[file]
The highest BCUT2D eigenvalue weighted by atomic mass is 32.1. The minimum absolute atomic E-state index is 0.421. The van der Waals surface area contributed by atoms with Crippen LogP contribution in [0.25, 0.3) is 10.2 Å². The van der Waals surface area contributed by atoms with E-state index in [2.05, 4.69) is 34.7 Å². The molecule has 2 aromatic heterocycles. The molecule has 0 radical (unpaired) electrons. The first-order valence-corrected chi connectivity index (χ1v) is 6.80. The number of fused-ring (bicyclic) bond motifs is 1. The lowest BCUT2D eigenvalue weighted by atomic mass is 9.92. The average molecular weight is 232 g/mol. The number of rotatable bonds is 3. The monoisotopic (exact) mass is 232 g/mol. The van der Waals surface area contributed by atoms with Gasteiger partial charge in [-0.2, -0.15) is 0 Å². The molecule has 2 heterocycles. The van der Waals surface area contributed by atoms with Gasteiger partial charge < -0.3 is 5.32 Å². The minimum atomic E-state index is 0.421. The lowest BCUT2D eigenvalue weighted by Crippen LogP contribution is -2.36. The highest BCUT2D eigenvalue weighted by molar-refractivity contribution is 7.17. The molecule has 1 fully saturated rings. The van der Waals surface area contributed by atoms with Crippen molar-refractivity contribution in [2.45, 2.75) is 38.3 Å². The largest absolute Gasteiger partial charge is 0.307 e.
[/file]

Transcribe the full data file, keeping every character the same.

The highest BCUT2D eigenvalue weighted by atomic mass is 32.1. The minimum absolute atomic E-state index is 0.421. The van der Waals surface area contributed by atoms with Crippen LogP contribution in [0.25, 0.3) is 10.2 Å². The van der Waals surface area contributed by atoms with E-state index in [2.05, 4.69) is 34.7 Å². The molecule has 2 aromatic heterocycles. The molecule has 0 radical (unpaired) electrons. The first-order valence-corrected chi connectivity index (χ1v) is 6.80. The number of fused-ring (bicyclic) bond motifs is 1. The lowest BCUT2D eigenvalue weighted by atomic mass is 9.92. The average molecular weight is 232 g/mol. The number of rotatable bonds is 3. The monoisotopic (exact) mass is 232 g/mol. The van der Waals surface area contributed by atoms with Gasteiger partial charge in [-0.2, -0.15) is 0 Å². The molecule has 2 heterocycles. The van der Waals surface area contributed by atoms with Gasteiger partial charge < -0.3 is 5.32 Å². The minimum atomic E-state index is 0.421. The lowest BCUT2D eigenvalue weighted by Crippen LogP contribution is -2.36. The highest BCUT2D eigenvalue weighted by molar-refractivity contribution is 7.17. The molecule has 1 fully saturated rings. The van der Waals surface area contributed by atoms with Crippen molar-refractivity contribution in [2.45, 2.75) is 38.3 Å². The largest absolute Gasteiger partial charge is 0.307 e.